Take time to do nothing at all. Grab a bottle of pino nero, your favorite sunglasses and a comfy chaise lounge to bask for an afternoon in the Italian sunshine as the classic wooden boats parade by. Lake Como is a wonderful place to recharge and reawaken your senses. For ultimate experience, stay at one of the handful of hotels with swimming pools that actually float right on the water.
Follow along with more of Kristy's adventures on her blog Prosecco and Palm Trees or on Instagram.
Traveling to Lake Como this summer? Why not hire us to assist? Travel Italian Style offers custom travel planning for this beautiful region as well as throughout all of Italy (email@example.com).
Meet the Author
Kristy is lives in sunny Florida with her husband, 3 dogs and long awaited son Maxwell. When she's not busy chasing Max around the house, you'll find her happily snapping photos, running marathons or planning her next trip to Italy. Kristy loves sharing style and travel tips, as well as her insights on mom life after infertility on her blog Prosecco & Palmtrees.
By Ishita Sood
We continue our 5 Tips for Travel series with Indian Travel Blogger Ishita Sood. After years of following her passion and traveling Italy alone, today we are honored to feature her 5 Tip on making the most out of your Italian travel solo!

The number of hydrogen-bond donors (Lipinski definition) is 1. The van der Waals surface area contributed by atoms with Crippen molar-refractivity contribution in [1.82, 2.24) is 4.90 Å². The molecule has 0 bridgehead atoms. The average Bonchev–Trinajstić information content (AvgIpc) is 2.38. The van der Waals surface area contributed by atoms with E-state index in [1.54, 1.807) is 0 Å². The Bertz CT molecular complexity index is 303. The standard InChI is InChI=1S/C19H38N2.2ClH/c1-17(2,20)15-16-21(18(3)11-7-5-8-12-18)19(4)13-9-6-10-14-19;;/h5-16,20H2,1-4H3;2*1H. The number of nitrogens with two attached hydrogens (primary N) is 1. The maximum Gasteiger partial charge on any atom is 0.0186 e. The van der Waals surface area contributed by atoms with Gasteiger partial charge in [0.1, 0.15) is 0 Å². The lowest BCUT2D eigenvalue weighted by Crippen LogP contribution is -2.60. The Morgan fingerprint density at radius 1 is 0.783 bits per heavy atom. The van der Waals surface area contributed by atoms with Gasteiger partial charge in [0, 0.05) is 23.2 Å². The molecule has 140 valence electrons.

"Italy is full of wonderful people who go an extra step to help you, so it is important to respect their traditions and culture too."
Traveling alone in Italy has its fun and frustrating moments, which is why it is important to know small points that can help save time and make travel enjoyable. Italy is full of wonderful people who go an extra step to help you, so it is important to respect their traditions and culture too. I have five simple tips to travel solo in Italy. So sit back and relax while you read all these points that make Italy a preferred choice of destination and also help ease you out during your Italian travels:
1. Personal Safety is First
Nothing is more important than that, whether in Italy or anywhere else. I would recommend keeping an eye on your baggage at crowded places in the bigger towns which are prone to petty theft. Keep a copy of your passport in the hotel room just in case something happens. Again, this is not to scare you off, but just to caution you. Always exude confidence when in Italy by the way you walk or talk and try not to let small frustrations get to you. I have faced that countless times in my travels and I’d love to help anyone to know about travel in Italy.
2. Choose the Right Accommodation
Italy has plenty of stay options to choose from. If you are on a budget choose a hostel or an apartment at Airbnb. You can also stay in a convent or a monastery by choosing MonasteryStays.com. Here you have comfortable beds with private bathrooms at a reasonable price and most of them are in the centre of the town. For example, since Venice is expensive to stay, pick a monastery instead of a hotel and save money to get that gondola ride. Similarly, if you are visiting the Italian countryside, choose an agriturismo, which are refurbished old country homes renovated to give you a local experience.